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Book list *Starred Review* Right from the start of this tender debut, readers can almost hear the clock winding down on Eleanor and Park. After a less than auspicious start, the pair quietly builds a relationship while riding the bus to school every day, wordlessly sharing comics and eventually music on the commute. Their worlds couldn't be more different. Park's family is idyllic: his Vietnam vet father and Korean immigrant mother are genuinely loving. Meanwhile, Eleanor and her younger siblings live in poverty under the constant threat of Richie, their abusive and controlling stepfather, while their mother inexplicably caters to his whims. The couple's personal battles are also dark mirror images. Park struggles with the realities of falling for the school outcast; in one of the more subtle explorations of race and the other in recent YA fiction, he clashes with his father over the definition of manhood. Eleanor's fight is much more external, learning to trust her feelings about Park and navigating the sexual threat in Richie's watchful gaze. In rapidly alternating narrative voices, Eleanor and Park try to express their all-consuming love. You make me feel like a cannibal, Eleanor says. The pure, fear-laced, yet steadily maturing relationship they develop is urgent, moving, and, of course, heartbreaking, too.--Jones, Courtney Copyright 2010 Booklist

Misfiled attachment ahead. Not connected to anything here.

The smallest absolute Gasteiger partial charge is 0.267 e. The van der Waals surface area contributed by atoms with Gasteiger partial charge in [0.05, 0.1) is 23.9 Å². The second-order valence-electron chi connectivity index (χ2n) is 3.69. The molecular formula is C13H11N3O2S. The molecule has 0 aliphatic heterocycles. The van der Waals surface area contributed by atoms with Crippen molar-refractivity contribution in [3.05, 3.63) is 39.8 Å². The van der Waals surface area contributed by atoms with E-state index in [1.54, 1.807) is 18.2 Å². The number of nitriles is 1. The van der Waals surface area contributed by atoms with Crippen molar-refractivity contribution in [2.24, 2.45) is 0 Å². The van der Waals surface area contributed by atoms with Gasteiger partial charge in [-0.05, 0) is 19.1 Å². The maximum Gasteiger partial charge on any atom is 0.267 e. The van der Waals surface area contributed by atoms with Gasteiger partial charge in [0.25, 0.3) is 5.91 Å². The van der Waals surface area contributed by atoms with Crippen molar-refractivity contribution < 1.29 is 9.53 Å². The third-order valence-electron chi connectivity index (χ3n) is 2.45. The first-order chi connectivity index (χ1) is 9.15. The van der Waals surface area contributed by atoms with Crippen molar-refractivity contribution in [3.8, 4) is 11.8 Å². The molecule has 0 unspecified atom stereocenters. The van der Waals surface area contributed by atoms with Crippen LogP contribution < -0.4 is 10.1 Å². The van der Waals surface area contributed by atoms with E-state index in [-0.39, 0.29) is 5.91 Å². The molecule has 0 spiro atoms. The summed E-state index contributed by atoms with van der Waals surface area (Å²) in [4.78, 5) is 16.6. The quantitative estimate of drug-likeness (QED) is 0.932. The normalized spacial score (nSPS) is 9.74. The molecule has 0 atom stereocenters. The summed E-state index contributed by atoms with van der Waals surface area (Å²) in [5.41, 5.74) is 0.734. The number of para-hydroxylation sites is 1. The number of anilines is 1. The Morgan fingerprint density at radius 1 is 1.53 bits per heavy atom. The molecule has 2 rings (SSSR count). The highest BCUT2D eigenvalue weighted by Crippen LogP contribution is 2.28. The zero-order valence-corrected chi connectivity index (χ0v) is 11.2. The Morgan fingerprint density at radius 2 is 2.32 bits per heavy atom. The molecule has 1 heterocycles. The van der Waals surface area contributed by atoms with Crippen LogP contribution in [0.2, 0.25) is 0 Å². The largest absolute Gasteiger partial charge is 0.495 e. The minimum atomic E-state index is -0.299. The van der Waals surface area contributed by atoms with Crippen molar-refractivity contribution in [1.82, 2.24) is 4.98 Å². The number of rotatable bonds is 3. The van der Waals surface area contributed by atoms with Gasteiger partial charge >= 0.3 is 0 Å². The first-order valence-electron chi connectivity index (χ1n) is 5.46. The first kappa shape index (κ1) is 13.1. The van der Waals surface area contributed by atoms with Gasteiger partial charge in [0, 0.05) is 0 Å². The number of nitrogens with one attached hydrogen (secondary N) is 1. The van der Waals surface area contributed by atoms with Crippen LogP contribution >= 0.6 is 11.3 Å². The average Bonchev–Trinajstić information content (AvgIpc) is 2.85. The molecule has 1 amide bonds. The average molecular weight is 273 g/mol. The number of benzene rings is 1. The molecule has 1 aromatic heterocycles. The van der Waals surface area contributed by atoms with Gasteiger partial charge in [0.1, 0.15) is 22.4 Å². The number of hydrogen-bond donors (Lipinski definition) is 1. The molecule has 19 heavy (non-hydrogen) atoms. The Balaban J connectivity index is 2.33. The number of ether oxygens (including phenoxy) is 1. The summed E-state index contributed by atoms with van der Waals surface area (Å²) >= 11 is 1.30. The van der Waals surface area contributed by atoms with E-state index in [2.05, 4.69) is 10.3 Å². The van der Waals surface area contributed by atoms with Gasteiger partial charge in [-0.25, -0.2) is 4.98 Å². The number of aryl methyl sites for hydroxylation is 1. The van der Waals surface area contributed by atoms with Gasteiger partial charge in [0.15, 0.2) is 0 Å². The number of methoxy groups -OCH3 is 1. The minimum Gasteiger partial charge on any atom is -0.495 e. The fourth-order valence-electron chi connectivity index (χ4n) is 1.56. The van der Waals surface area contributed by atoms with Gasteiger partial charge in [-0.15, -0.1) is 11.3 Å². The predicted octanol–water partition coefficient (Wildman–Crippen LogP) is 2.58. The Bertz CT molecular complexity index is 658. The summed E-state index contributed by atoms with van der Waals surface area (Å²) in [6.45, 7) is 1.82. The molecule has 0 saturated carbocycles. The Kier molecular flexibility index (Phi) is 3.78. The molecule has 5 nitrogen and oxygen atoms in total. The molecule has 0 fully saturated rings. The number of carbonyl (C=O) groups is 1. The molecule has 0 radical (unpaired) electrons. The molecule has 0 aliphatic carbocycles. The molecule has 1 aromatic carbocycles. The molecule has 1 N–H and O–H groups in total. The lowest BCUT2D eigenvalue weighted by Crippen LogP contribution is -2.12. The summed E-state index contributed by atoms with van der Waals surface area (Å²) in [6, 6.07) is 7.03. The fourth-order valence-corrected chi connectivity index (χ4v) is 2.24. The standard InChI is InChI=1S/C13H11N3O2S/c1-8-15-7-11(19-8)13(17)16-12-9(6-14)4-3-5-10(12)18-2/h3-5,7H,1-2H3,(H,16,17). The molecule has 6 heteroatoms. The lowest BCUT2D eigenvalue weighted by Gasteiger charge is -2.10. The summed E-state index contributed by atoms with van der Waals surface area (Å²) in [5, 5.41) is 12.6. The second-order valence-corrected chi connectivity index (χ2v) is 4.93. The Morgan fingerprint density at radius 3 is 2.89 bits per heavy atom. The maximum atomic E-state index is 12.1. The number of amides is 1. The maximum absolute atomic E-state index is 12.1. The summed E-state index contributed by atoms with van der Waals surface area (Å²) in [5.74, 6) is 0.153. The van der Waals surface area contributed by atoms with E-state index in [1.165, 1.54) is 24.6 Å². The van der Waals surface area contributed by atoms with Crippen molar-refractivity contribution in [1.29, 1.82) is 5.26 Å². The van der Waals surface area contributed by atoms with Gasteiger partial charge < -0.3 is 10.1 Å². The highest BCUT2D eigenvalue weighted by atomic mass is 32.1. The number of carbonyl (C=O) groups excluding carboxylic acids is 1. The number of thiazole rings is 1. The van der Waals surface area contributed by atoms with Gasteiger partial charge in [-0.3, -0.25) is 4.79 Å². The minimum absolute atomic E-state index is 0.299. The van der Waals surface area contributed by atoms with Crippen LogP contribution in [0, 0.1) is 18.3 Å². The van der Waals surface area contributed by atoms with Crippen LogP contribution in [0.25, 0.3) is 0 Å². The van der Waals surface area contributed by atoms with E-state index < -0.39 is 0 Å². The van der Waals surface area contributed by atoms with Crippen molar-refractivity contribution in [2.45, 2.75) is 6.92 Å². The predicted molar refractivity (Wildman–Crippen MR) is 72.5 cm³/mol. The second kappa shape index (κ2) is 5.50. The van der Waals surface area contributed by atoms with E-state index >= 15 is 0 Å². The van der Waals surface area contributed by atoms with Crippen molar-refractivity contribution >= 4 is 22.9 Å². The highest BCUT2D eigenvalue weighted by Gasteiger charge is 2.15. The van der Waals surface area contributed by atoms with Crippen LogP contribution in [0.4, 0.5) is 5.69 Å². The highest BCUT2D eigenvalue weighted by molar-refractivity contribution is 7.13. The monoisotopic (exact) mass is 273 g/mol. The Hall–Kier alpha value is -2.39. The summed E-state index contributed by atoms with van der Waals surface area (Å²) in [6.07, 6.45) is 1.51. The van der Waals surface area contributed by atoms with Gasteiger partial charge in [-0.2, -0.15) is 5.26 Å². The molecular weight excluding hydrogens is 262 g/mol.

From Booklist, Copyright © American Library Association. Used with permission.

Caldecott Medal Winners
Click to search this book in our catalog Flotsam
by David Wiesner

Publishers Weekly Two-time Caldecott winner Wiesner (Tuesday; The Three Pigs) crafts another wordless mystery, this one set on an ordinary beach and under an enchanted sea. A saucerlike fish's eye stares from the exact center of the dust jacket, and the fish's scarlet skin provides a knockout background color. First-timers might not notice what's reflected in its eye, but return visitors will: it's a boxy camera, drifting underwater with a school of slim green fish. In the opening panels, Wiesner pictures another close-up eye, this one belonging to a blond boy viewing a crab through a magnifying glass. Visual devices binoculars and a microscope in a plastic bag rest on a nearby beach towel, suggesting the boy's optical curiosity. After being tossed by a wave, the studious boy finds a barnacle-covered apparatus on the sand (evocatively labeled the "Melville Underwater Camera"). He removes its roll of film and, when he gets the results, readers see another close-up of his wide-open, astonished eye: the photos depict bizarre undersea scenes (nautilus shells with cutout windows, walking starfish-islands, octopi in their living room ? la Tuesday's frogs). A lesser fantasist would end the story here, but Wiesner provides a further surprise that connects the curious boy with others like him. Masterfully altering the pace with panel sequences and full-bleed spreads, he fills every inch of the pages with intricate, imaginative watercolor details. New details swim into focus with every rereading of this immensely satisfying excursion. Ages 5-8. (Sept.) Copyright 2006 Reed Business Information.